The Google-owned video service shuts down the comment section on the stream.
YouTube shut down the comment section on its livestream of a congressional hearing on white nationalism Tuesday after the section filled with hateful comments, underscoring the problem lawmakers had gathered to discuss.
Many of the comments expressed anti-Semitic views or decried multicultural societies. Others expressed white pride.
The comments overwhelmed the livestream as Neil Potts, Facebook's public policy director, and Alexandria Walden, counsel for free expression and human rights at Google, appeared before the House Judiciary Committee to discuss the role of the platforms in the rise of white nationalism. Both companies have been under mounting pressure to combat hate speech following a string of hate-ridden events, including a white nationalist rally in Charlottesville, Virginia, in 2017 that led to one death, a shooting at a Pittsburgh synagogue last year that killed 11 and a terrorist rampage in New Zealand earlier this year that left 50 Muslim worshippers dead.
The New Zealand shootings renewed pressure on tech companies because the gunman livestreamed part of the attack on Facebook. The video spread to other social media sites, including Twitter and Google-owned YouTube, raising questions about the ability of tech companies to combat hate speech.
The flood of toxic comments during the congressional hearing demonstrated the difficulty tech companies, which often rely on users to flag inappropriate comments, have monitoring activity on their platforms.
On Tuesday, YouTube opted to shut down a basic element of its service to control the problem.
"Hate speech has no place on YouTube. We've invested heavily in teams and technology dedicated to removing hateful comments/videos," YouTube said in a tweet. "Due to the presence of hateful comments, we disabled comments on the livestream of today's House Judiciary Committee hearing."
Before the four-hour hearing, anonymous YouTube users made racist and anti-Semitic comments on the platform. The irony wasn't lost on observers.
CNN reporter Donie O'Sullivan said in a tweet that having hateful comments appear beside a live video of a congressional hearing about hate on social media was "the most meta thing today."
Rep. Jerry Nadler, chairman of the House Judiciary Committee and a New York Democrat, emphasized the seriousness of the issue.
"White nationalism and its proliferation online have real consequences," Nadler said. "Americans have died because of it."
Facebook's Potts told the committee that it isn't "simple" for the world's largest social network to decide which posts it should keep and which it should pull down, because of the huge amount of information that flows through the site. Facebook has more than 2 billion users worldwide.
The remark was echoed by Google's Walden, who said removing hate speech can be complex because content may be offensive but not violate YouTube's policies against hate speech or inciting violence. It's also contentious because there are disagreements on where to draw the line between political speech and hate speech.
"Overaggressive enforcement can also inadvertently silence voices that are using the platform to make themselves heard on these important issues," Walden said.
At one point during the hearing, officials from Google and Facebook were asked if their sites were neutral platforms or editorial publications. Potts said Facebook is a tech company. Walden said Google's YouTube is a "free and open platform" for users to upload their own content.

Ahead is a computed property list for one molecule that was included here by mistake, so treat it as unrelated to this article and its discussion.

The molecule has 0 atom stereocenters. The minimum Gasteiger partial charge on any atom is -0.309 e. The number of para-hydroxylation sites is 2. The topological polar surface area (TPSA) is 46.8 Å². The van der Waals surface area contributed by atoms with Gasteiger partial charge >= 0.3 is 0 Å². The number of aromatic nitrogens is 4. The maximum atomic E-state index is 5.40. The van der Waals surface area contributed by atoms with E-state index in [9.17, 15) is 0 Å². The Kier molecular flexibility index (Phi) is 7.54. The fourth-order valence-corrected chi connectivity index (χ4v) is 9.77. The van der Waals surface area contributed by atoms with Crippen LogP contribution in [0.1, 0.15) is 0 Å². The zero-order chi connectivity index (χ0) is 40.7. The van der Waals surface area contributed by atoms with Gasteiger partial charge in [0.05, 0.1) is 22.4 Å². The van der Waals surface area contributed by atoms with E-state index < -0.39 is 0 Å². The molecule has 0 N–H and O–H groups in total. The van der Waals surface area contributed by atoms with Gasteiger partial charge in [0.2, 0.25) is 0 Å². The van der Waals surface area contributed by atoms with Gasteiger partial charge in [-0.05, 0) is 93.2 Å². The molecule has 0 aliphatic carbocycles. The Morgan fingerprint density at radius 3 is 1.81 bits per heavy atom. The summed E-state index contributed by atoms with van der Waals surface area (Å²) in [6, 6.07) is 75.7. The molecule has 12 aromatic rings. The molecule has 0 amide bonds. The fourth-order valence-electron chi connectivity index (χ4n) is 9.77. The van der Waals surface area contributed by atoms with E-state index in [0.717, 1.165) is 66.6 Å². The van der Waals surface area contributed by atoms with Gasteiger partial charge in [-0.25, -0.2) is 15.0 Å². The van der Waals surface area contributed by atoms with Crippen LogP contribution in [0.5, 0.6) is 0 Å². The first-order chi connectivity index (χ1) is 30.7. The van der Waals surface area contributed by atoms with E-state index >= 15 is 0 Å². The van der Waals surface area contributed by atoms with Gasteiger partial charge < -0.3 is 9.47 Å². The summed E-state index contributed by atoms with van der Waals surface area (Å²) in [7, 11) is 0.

Other witnesses included representative of civil rights groups that have urged both tech firms and the government to take action against hate speech.
Eileen Hershenov, senior vice president of policy at the Anti-Defamation League, said the resurgence of white supremacy has been fueled in part by social media sites, including fringe websites Gab and 8chan. The New Zealand mosque shooter used 8chan, a message board, to share his Facebook Live video.
"These platforms are like round-the-clock digital white supremacist rallies, creating online communities that amplify their vitriolic fantasies," she said.
Candace Owens, a conservative activist and commentator who testified during the hearing, accused lawmakers of holding the hearing for political gain. Owens was named in a manifesto written by the man accused of carrying out the New Zealand shootings.
"It's about fear-mongering power and control," Owens said about the hearing.
In several cases, questions from lawmakers highlighted their limited understanding of how some of the world's biggest tech platforms work. Some asked Facebook whether users can report a post or if Instagram has the same rules as the social network.
Officials from Facebook and YouTube tried to assure lawmakers that they've been stepping up their efforts to combat hate speech, but they also emphasized some of the challenges they face. Both companies said they've invested in people and technology to help flag and remove hate speech before it spreads but are also balancing safety with giving people a voice.
Their efforts, however, weren't evident in YouTube's comment section, which caught the attention of lawmakers.
During the hearing, Nadler read snippets from a Washington Post story about the hateful comments that had appeared during the livestream. "This just illustrates part of the problem we're dealing with," he said.
On Wednesday, the Senate will meet to discuss "Stifling Free Speech: Technological Censorship and the Public Discourse." Representatives from Facebook, Google and Twitter are expected to attend.
It's unclear whether the comment section in that livestream will be open.
Originally published April 8, 5 a.m. PT.
Updates, 1:29 p.m.: Adds info on scheduled Senate hearing; April 9, 6 a.m.: Includes more information about Christchurch attack; 11:01 a.m.: Adds background from hearing; 12:36 p.m.: Includes comments from Nadler.